Since, Blackmon has shown himself to be a better offensive outfielder than those MLEs even suggested. He has improved his power without sacrificing much contact at least, and has worked to remain as fast as his body will allow. In the field, he’s been rated as well below average, but judging the quality of an outfielder in Coors is tricky, given the size of the park and the way the ball carries. A lot of guys with good defensive reputations have been rated terribly in Denver, and Blackmon looks decent enough to the people who watch him play regularly.
How long Blackmon stays in Colorado probably depends on some other moving parts. If the team contends, they’ll keep him around and try to make a run, but if they are sellers in July, he will be a player contenders are calling on, and probably their most valuable trade chip, given Carlos Gonzalez’s impending free agency. With Ian Desmond around as a potential replacement, the team could trade Blackmon and not get dramatically worse if they found a more traditional first baseman between now the end of the season.
When the Yankees were mostly mocked for giving Jacoby Ellsbury $153 million a few years back, I mostly defended the deal as a modest overpay of a better player than people were giving them credit for acquiring. That looked like a decent opinion for exactly one year, since Ellsbury was pretty good in 2014, but things have fallen apart the last two years, and now the Yankees are paying a lot of money to rank behind a team that plucked Leonys Martin off the scrap heap.
With Ellsbury and Hicks, the team’s defense in center field is okay, but there’s not a lot of bat here, and this contract has four years to go. At this point, it’s probably unlikely that Ellsbury makes it through all four years in New York; unless he figures out how to hit for some power again, it seems likely he’ll be playing his way out of the Bronx before they are done paying him.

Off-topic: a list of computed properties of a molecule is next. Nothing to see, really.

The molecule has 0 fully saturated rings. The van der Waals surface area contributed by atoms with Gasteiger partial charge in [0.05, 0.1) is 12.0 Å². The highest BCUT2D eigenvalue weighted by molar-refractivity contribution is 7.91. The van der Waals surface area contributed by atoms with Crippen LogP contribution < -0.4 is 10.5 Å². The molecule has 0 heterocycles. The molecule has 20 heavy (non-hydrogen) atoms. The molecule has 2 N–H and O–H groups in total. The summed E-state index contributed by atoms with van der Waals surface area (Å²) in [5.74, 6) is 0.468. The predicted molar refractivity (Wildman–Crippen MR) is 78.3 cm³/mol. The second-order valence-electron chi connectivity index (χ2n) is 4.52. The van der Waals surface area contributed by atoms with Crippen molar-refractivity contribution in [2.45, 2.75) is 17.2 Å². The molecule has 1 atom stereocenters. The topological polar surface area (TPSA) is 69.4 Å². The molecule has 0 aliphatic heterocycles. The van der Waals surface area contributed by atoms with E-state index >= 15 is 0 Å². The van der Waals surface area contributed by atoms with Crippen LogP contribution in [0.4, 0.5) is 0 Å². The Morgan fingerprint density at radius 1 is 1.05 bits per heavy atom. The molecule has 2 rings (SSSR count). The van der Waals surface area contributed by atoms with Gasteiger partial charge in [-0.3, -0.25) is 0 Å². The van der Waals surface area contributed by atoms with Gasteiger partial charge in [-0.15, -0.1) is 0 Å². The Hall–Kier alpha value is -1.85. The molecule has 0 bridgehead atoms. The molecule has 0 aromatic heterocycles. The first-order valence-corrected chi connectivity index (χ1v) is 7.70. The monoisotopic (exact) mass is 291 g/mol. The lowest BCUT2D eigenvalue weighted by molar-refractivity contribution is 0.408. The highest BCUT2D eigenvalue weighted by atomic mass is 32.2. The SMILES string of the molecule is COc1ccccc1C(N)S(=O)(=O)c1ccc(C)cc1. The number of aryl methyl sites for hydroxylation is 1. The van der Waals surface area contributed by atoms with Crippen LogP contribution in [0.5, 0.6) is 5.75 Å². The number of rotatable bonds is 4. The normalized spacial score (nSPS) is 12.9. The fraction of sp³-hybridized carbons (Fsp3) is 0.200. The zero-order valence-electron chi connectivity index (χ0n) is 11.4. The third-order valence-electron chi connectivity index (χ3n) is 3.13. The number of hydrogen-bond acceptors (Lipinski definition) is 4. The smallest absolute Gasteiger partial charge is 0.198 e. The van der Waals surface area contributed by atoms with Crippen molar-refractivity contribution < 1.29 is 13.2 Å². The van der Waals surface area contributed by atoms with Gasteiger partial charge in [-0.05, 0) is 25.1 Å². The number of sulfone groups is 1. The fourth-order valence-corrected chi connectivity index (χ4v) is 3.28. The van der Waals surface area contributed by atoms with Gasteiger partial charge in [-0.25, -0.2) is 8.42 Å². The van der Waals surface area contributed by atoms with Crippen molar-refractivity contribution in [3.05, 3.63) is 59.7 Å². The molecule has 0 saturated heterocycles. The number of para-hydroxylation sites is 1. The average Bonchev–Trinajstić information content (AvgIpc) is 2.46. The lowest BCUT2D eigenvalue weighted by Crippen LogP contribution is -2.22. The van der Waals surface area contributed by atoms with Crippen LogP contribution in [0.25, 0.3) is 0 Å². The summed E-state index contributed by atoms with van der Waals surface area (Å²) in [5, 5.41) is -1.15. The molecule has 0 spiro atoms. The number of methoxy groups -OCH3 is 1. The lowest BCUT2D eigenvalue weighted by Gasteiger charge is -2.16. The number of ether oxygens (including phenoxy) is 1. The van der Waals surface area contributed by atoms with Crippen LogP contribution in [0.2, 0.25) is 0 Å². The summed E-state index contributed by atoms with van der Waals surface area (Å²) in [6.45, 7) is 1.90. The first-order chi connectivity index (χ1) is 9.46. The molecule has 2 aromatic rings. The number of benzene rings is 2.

If some contenders have punted first base in an effort to maximize the return on their dollars, it really looks like the Indians have punted the outfield. Okay, maybe that’s harsh, as a healthy Michael Brantley gives them at least one championship-caliber outfielder, but he can’t play center any more.
So that leaves this year’s collection of oddities, with Tyler Naquin at the fore. Naquin came on strong last year, stronger than any of his minor league numbers suggested he would. Some part of that was due to an adjustment with his hands and posture that allowed him to lift balls low in the zone to the outfield with authority and some part of it was some luck once he lifted those balls to the outfield. Either way, the bloom came off the rose in the second half, when his isolated slugging percentage dropped by 100 points, and his inconsistent center field defense became the subject of postseason speculation.
If Naquin returns to the offensive production that was once predicted for the decent-contact, decent-patience, low-power minor league he once was, he may not be able to overcome the iffy defensive stats. Then he’d probably join Lonnie Chisenhall in right field and give way to some sort of defensive-first center field platoon between righty Austin Jackson and switch-hitter Abraham Almonte. Depending on the former’s health and the latter’s bat, they might not lose much in the overall rankings if that happens, and they’d gain some outfield defense.
I’m already at 5,500 words and still have seven more of these things to write, so let’s activate the speed round.
Denard Span was a really good player when he was a plus defensive center fielder. He is no longer a plus defensive center field, and that’s being kind. He’s still useful, thanks to average-ish offense, but since they don’t really have a left fielder, perhaps the Giants plan should be to acquire a real center fielder and shift Span to left. They’ve won enough championships with slap hitters in left that it’s kind of their thing now anyway.